On Christmas Day last year, I decided to give up coffee. It was something that was on my mind all year, and kept coming up like a big red flag, haunting me. I couldn’t get away from it. My energy healer, nutritionist, and multiple people I interviewed kept mentioning coffee and its negative effect on the immune and nervous systems.
I know there’s plenty of evidence saying coffee has positive effects on the body, but I was convinced the universe and the people around me were giving me a clear message – give it up. After drinking a post-Christmas lunch espresso martini, I decided enough was enough. It was time.
I only drank one coffee a day over the past 2 years. In fact, it wasn’t a coffee but a mocha, but it was large. I consider myself pretty strong, and disciplined when it comes to food, health and lifestyle.
I am a single mum with seven year old twins and I work and do triathlon. Life couldn’t function without heavy discipline in multiple areas on an ongoing basis. I am good at saying no – and yes – in order to stick to my goals. But giving up coffee has been torturous.
It’s almost as bad as a break-up, well worse in some ways as I see my former lover every day in the hands of almost everyone around me. Ever counted the number of takeaway coffee cups in George Street on a week day at 8am? It’s breathtaking – and it makes my heart skip a beat for all the wrong reasons.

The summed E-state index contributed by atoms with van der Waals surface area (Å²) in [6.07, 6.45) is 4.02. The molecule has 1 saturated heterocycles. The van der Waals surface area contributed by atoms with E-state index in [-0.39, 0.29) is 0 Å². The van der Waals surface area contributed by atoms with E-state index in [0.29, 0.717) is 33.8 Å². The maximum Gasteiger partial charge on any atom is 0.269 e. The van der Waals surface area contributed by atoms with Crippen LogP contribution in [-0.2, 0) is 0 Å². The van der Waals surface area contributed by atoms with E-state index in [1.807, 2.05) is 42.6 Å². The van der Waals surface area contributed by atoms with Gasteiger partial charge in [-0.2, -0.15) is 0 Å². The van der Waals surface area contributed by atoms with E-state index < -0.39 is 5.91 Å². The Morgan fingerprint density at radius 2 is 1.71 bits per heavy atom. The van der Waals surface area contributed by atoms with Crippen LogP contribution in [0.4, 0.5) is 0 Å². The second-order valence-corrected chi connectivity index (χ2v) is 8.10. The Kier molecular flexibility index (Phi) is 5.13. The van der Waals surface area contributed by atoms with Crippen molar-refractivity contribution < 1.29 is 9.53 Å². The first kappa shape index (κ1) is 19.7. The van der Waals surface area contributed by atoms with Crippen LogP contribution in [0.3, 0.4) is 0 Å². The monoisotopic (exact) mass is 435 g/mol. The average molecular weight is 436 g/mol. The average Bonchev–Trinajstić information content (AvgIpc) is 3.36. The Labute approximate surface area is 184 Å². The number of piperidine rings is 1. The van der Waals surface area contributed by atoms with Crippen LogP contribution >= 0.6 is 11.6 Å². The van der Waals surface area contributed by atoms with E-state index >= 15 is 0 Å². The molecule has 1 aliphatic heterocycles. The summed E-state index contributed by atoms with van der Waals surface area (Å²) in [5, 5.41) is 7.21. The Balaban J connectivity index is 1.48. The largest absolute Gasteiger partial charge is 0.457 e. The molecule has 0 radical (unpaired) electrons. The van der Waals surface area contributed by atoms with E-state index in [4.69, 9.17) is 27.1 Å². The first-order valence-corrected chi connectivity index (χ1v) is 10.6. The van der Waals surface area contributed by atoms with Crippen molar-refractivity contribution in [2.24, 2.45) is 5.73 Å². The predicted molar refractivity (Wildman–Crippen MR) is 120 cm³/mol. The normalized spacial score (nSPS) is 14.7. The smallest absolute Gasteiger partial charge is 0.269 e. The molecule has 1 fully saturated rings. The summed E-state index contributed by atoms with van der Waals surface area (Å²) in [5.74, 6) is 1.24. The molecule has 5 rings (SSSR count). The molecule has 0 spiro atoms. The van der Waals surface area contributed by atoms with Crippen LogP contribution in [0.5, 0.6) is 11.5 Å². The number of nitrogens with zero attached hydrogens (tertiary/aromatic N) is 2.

My mocha was the reward after my daily 6am training session. I bought the same mocha from the same coffee shop for over two years. My mates did question my sanity when I refused mocha’s elsewhere – but they just didn’t taste the same, I reasoned. I now see it was all part of the addiction, and it didn’t stop there.
Once I was fined $200 for illegally parking to pick up my coffee, but that didn’t change things. I rationalised that over two years, it was a small price to pay for the quality and consistency.
I’m embarrassed to admit I feel like I’ve lost a friend, a piece of my social life, and an internal support system within my daily existence. I realise it was a highlight within my daily routine. It was something consistent I could rely on. It made me feel good, connected. They do say it’s the little things in life that matter most.
I’ve dumped my favourite past-time, but I can’t quite let go. And the longer the ‘break-up’ goes, the more attractive he looks. That fragrance of freshly roasted coffee beans smells almost romantic, as I lust after the black liquid.
I’m waking up most mornings at 3.30am, and can’t get back to sleep until 5.00am. I find myself lying in bed thinking about chocolate, probably because it contains caffeine. And going to the toilet? Well, ahem, that’s not the same now either.
Ok, so there were a lot of addiction signs, but I still thought the break-up would be a cinch – it’s not.
Its now five weeks – the experts say it takes six to break a habit. Maybe next week is the week? Or, even after all this – will I give in, kiss and make up, jump back into bed with coffee and just see where the road takes us? I’ll keep you posted.
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